Jazz Stars Turn Out in Force for JFA Annual Jazz Loft Party

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Randy Weston performs at the Jazz Foundation of America’s annual Jazz Loft Party at Hudson Studios in Manhattan on April 16.

(Photo: Udo Salters)

With its 25th annual Jazz Loft Party on April 16, the Jazz Foundation of America and its Executive Director, newly minted NEA Jazz Master Wendy Oxenhorn, reaffirmed yet again that they know how to have a good time.

One factor was the venue, the southern wing of Hudson Studios, a high-ceilinged 20,000 square-foot space with enormous windows on the 13th floor of Starrett-Lehigh Building, a full-block 1931 structure with concrete floors that was once a freight terminal and warehouse in the Chelsea art district.

About 700 revelers contributed between $350 to $25,000 to attend this year’s edition, contributing to the mandate of JFA’s Jazz Musicians Emergency Fund to provide financial assistance to stave off hunger, homelessness and eviction, and to provide free medical care via their partnership with Englewood Hospital and Medical Center, which has donated more than $7 million in services since 1994.

The food was on point (fried chicken, salad, canapés and several decadent desserts), but the real meat of the matter was the musical menu, assembled by Musical Director Steve Jordan, the remarkably versatile drummer and producer whose associations span Sonny Rollins and Herbie Hancock to Keith Richards, John Mayer and Eric Clapton.

Before the $350/ticket hoi polloi were allowed to enter, the VIPs ($500 and up) filled the space’s south-facing space—called “Café Society” for the occasion—for a brilliant, discursive, conversational performance by pianist Randy Weston, ten days past his 90th birthday, with a sextet comprising two saxophones (Billy Harper and T.K. Blue), bass (Alex Blake), and two hand-drummers (Neal Clarke and Candido).

Weston stated the melody of “African Cookbook” which, in 2016, seems as familiar and inevitable as the songs of Duke Ellington. Blue and Harper wove counterlines over Blake’s undulating vamp and spare, lilting drumbeats. During the first section of this almost tossed-off arrangement, Blue’s opening alto solo exploited his huge, soulful tone, while Harper testified the Texas blues.

Weston investigated Ellingtonian chords, from which Blue launched a trilling figure that morphed into a restatement of the theme. The horns and bass then dropped out, framing a section in which Weston, treating his instrument like 88 tuned drums, launched a percussion discussion with the drummers.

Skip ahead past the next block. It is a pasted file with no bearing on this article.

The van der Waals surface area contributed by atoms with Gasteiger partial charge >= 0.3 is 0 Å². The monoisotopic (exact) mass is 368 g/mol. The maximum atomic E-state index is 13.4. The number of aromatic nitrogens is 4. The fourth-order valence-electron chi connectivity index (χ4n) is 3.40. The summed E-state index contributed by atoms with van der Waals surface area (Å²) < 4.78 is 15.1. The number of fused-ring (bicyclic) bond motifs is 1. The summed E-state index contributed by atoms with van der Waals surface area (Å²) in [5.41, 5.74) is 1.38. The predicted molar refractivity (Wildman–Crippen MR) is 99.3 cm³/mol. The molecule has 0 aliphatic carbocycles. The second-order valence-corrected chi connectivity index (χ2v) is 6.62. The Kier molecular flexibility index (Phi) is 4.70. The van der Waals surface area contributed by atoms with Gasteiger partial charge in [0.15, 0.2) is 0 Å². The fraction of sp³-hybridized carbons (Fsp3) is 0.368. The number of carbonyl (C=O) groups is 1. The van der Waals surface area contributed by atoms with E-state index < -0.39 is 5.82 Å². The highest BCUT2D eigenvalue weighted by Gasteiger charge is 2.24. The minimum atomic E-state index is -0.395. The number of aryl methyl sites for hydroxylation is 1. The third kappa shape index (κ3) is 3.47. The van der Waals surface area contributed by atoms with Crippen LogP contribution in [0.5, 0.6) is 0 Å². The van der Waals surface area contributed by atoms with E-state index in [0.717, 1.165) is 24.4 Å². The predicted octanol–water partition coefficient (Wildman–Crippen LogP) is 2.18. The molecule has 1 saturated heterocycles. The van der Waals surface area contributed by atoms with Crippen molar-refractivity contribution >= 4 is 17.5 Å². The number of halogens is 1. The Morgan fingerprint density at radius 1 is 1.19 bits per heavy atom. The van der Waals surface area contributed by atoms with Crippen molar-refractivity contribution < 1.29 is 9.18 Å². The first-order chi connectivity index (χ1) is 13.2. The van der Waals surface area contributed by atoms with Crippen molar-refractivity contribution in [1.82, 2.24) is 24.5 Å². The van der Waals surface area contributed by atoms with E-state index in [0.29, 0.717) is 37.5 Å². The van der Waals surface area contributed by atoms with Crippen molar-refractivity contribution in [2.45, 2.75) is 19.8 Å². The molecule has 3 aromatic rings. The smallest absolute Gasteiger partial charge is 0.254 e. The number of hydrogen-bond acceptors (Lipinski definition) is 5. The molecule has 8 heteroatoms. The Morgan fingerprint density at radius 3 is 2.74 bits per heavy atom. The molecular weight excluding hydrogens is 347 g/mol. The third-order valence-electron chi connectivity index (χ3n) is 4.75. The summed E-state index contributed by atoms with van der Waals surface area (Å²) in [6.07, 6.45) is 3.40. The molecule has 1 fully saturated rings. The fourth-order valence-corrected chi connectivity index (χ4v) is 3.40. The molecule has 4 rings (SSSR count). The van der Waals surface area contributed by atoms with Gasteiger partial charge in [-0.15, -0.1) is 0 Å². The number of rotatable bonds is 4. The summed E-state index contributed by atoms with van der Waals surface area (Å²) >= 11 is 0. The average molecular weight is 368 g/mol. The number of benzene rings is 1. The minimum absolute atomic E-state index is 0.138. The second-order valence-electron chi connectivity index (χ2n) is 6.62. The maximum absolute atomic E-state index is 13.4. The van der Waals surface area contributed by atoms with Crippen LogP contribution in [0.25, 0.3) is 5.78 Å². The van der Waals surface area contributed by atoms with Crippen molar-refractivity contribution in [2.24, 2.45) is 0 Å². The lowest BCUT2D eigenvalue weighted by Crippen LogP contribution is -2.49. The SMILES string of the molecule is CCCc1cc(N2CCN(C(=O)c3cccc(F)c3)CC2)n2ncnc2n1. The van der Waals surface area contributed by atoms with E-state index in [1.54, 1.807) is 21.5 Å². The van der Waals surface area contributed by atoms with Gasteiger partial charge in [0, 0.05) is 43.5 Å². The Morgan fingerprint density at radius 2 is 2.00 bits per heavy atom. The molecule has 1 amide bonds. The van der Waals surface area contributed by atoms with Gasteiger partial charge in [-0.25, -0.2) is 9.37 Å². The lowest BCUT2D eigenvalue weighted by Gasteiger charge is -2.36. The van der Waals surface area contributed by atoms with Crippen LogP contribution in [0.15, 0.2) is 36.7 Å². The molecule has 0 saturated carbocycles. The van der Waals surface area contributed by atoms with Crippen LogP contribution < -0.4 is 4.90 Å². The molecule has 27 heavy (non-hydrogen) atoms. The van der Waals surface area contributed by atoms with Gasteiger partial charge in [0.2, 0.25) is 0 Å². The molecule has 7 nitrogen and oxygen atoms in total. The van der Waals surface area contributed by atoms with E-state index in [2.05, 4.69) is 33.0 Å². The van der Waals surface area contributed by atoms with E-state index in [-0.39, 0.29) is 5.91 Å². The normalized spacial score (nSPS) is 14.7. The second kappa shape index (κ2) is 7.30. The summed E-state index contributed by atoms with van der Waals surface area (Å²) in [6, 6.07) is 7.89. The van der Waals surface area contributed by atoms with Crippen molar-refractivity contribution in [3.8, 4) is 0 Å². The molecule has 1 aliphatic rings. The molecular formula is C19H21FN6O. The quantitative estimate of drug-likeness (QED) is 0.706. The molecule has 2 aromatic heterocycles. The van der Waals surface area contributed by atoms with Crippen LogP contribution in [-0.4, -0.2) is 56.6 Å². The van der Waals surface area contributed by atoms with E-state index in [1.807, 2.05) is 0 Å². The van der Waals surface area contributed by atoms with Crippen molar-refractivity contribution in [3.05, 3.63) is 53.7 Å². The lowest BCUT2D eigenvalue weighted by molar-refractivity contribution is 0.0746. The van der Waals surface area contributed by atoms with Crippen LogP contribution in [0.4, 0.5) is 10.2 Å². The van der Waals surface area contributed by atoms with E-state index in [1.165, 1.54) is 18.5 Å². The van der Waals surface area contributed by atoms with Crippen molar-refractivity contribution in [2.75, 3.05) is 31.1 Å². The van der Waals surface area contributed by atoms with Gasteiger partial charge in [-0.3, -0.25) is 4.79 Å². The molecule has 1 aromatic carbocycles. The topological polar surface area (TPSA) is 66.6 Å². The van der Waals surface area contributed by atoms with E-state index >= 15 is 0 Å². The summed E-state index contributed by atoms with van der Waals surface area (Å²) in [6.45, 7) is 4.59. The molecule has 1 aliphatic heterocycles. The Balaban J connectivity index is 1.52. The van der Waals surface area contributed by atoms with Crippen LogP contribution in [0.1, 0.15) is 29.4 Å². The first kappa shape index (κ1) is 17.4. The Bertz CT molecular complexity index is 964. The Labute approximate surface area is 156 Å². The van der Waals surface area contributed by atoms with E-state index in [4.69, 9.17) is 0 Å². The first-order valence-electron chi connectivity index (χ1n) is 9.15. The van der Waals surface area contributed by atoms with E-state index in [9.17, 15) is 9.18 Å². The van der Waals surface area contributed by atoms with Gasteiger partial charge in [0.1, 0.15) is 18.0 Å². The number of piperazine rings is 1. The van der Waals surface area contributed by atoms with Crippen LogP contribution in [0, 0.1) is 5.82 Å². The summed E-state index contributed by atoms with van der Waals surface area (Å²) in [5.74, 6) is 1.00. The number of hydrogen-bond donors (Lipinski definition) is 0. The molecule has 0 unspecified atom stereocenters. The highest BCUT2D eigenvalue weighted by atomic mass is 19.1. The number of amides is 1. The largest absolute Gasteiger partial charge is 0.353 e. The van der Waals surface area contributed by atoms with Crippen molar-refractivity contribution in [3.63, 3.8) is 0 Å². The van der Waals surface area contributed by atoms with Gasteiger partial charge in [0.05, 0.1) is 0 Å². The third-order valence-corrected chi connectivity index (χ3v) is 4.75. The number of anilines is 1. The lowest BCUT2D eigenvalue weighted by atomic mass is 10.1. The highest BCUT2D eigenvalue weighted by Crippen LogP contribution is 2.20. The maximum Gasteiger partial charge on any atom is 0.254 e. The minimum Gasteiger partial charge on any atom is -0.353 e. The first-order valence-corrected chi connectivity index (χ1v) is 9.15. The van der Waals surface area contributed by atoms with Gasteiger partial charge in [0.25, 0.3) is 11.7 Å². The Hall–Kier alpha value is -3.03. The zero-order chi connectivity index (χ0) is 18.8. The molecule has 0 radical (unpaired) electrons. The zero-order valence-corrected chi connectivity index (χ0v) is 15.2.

Playing from his wheelchair, Candido elicited an array of timbres from his three-conga set, sometimes whispering with his fingertips, sometimes shouting with his palms, at one point quoting “Manteca,” before concluding with the theme of “Happy Birthday To You” and the exultant exclamation, “I am 94!”

For the next segment, pianist Danny Mixon, bassist Marcus McLaurine and drummer Sylvia Cuenca accompanied three young singers who have fared well in recent Montreux Jazz Festival Voice Competitions. 2013 First Prize winner Wojciech Myrczek, from Poland, tried to channel Bobby Darin on “Moon River,” then did “On Green Dolphin Street” as a crisp swinger—Mixon’s take-no-prisoners solo hearkened back to the tonal personality he projected during the ’60s and early ’70s with Betty Carter.

Parisian Sarah Lancman, who won First Prize in 2012, sang two original songs, the first, “Inspiring Love,” in English, and the second, “Reste Là” (on which she accompanied herself on piano), in French. Unfortunately, the room’s boomy acoustics and a careless soundman worked against her nuanced contralto, drowning out the lyrics.

After 2013 finalist Kenny Wesley’s kaleidoscopically deconstructed “Autumn Leaves,” it was time to investigate “Funky Claude’s Lounge” down the hall, where Matthew Whitaker—a blind 14-year-old prodigy on piano and organ, whose stylistic range references classical music, soul, bebop, the Great American Songbook and the African-American church—was leading a trio propelled by drummer Otis Brown III.

Meanwhile, at “Café Society,” New Orleans pianist-vocalist-arranger Davell Crawford—himself a recipient of JFA’s services after Hurricane Katrina in 2005—presented a few gospel selections by his seven-voice choir, comprising three women and four men.

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